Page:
Some of our friends on social media are learning about Omnibus legislation for the first time.  Their shocked ignorance is being fueled by people who know better but are enjoying the opportunity to take advantage of the newly “aware”.  For those who need a concise definition, this is from

Omnibus: [Latin, For all; containing two or more independent matters.] A term frequently used in reference to a legislative bill comprised of two or more general subjects that is designed to compel    the executive to approve provisions that he or she would otherwise reject but that he or she signs into law to prevent the defeat of the entire bill.

Major spending bills are passed on a bipartisan basis.  Spending priorities are not a Democrat vs. Republican issue.  There are regional concerns, geopolitical considerations, and a host of interests who have found a way to be heard.  Well-crafted legislation is remembered by each legislator for the victories scored.  Those same legislators ignore or forget where they have given ground.

I couldn’t wait to read the bill.  OK, not all of the bill.  I have a life.  My interests lie in Pages 4096 to 4463, “The No Surprises Act”.  I knew this was going to be good when a Senator, someone who had absolutely nothing to do with the drafting of this legislation, sent me an email.  His alert was filled with weasel words that made it look like he was responsible for the legislation.  He wrote that he was continuing “to work to ensure that health care opportunities are available to all Ohioans”.  Everyone was taking credit.

So how good is the legislation?  Pretty darn good.  The key element is that the patient is no longer a direct victim of Surprise Billing.  The insurance companies will deal with the non-network providers and hedge funds.  Protection for both Emergency and non-Emergency Care is included.  Even Air Ambulances are included in The No Surprises Act.  There is some haziness on the definition of Informed Consent, which must be addressed during the rulemaking.  All in all, this legislation could be an important benefit for the health care consumer.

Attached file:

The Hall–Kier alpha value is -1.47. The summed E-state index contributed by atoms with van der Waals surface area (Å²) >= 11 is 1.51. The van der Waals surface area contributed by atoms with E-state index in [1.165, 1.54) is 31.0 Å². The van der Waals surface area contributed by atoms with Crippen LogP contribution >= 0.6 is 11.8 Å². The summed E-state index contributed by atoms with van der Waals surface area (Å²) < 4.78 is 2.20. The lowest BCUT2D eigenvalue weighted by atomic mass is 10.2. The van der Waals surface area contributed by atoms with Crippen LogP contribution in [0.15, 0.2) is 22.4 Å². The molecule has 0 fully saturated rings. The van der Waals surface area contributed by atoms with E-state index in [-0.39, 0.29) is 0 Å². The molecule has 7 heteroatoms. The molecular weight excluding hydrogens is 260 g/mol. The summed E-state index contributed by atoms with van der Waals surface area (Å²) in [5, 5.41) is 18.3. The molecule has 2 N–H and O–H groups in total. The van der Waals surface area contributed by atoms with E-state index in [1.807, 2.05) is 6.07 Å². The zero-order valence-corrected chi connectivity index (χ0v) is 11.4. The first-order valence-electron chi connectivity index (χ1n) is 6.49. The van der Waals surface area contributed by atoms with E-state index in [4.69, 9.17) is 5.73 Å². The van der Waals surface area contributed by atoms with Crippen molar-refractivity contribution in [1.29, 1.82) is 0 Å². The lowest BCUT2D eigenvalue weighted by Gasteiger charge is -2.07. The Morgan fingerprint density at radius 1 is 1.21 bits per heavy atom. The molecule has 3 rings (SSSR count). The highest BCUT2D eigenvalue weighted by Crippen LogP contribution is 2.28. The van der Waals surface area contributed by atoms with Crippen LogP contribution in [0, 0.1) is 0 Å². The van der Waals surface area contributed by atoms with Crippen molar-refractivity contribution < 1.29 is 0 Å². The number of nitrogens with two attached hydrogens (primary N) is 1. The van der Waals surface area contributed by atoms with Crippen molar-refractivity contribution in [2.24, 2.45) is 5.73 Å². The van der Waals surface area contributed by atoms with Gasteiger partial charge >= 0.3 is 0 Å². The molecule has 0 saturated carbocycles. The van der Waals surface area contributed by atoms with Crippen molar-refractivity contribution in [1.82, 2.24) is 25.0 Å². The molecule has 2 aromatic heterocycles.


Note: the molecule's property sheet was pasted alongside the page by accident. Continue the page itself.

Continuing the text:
It may also be irrelevant.

The Consolidated Appropriations Act of 2021 is in limbo.  Donald Trump has announced that he won’t sign it.  The stated reason is neither real nor relevant.   At this moment you may reduce his constant tweets and his bizarre video to “I didn’t really lose and I want more attention”.  As of right now, Sunday afternoon, he hasn’t signed the bill and he hasn’t vetoed it.  If he signs the bill, millions of Americans get COVID relief, our government is funded, and we’ve gone a long way towards ending Surprise Billing.  If he vetoes the bill, Congress has the opportunity to override his veto or face the voters if they fail.  But there is another option, a Pocket Veto.

From the US Senate website:

Pocket Veto – The Constitution grants the president 10 days to review a measure passed by the Congress. If the president has not signed the bill after 10 days, it becomes law without his signature. However, if Congress adjourns during the 10-day period, the bill does not become law

Congress cannot override a Pocket Veto.  If Trump continues this temper tantrum and neither signs nor vetoes the bill, it will be up to the next Congress to start all over.  The COVID relief needed by countless Americans will have to wait.  The funding of our military, our seniors on Social Security, and every other government function will be put on hold until Congress can pass new, emergency legislation.  And that legislation, thrown together by necessity, will have to be redrafted at that time.  The No Surprises Act may appear again someday as a separate piece of legislation or again a part of some larger bill.  It is unlikely that it will be included in the emergency continuing resolution Congress passes to keep the government open while we wait for the next administration.

We will revisit The No Surprises Act when/if it becomes law.  We have more important issues right now, like an Omnibus going over the cliff.


Picture – No Surprises Act – David L Cunix

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Who Is Selling Your Name?